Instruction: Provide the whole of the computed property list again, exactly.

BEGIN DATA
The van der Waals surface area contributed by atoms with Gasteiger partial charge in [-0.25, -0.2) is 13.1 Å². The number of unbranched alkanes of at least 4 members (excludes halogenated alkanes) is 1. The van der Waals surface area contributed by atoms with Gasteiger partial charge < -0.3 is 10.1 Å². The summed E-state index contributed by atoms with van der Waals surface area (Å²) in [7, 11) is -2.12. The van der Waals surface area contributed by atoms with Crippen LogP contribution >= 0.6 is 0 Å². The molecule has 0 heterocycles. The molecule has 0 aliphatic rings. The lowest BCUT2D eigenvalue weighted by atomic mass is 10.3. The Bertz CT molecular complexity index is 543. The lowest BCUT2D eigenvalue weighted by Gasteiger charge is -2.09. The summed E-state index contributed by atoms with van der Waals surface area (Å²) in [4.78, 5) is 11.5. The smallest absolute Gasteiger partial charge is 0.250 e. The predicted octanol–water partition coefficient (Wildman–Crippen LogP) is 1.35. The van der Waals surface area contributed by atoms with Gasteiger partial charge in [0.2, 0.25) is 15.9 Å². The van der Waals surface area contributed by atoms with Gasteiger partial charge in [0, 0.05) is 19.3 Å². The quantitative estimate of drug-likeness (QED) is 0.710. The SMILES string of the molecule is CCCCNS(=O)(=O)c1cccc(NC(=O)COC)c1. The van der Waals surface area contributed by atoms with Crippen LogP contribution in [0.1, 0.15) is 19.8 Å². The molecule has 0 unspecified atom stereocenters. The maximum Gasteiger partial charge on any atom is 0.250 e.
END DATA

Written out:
The van der Waals surface area contributed by atoms with Gasteiger partial charge in [-0.25, -0.2) is 13.1 Å². The number of unbranched alkanes of at least 4 members (excludes halogenated alkanes) is 1. The van der Waals surface area contributed by atoms with Gasteiger partial charge < -0.3 is 10.1 Å². The summed E-state index contributed by atoms with van der Waals surface area (Å²) in [7, 11) is -2.12. The van der Waals surface area contributed by atoms with Crippen LogP contribution >= 0.6 is 0 Å². The molecule has 0 heterocycles. The molecule has 0 aliphatic rings. The lowest BCUT2D eigenvalue weighted by atomic mass is 10.3. The Bertz CT molecular complexity index is 543. The lowest BCUT2D eigenvalue weighted by Gasteiger charge is -2.09. The summed E-state index contributed by atoms with van der Waals surface area (Å²) in [4.78, 5) is 11.5. The smallest absolute Gasteiger partial charge is 0.250 e. The predicted octanol–water partition coefficient (Wildman–Crippen LogP) is 1.35. The van der Waals surface area contributed by atoms with Gasteiger partial charge in [0.2, 0.25) is 15.9 Å². The van der Waals surface area contributed by atoms with Gasteiger partial charge in [0, 0.05) is 19.3 Å². The quantitative estimate of drug-likeness (QED) is 0.710. The SMILES string of the molecule is CCCCNS(=O)(=O)c1cccc(NC(=O)COC)c1. The van der Waals surface area contributed by atoms with Crippen LogP contribution in [0.1, 0.15) is 19.8 Å². The molecule has 0 unspecified atom stereocenters. The maximum Gasteiger partial charge on any atom is 0.250 e.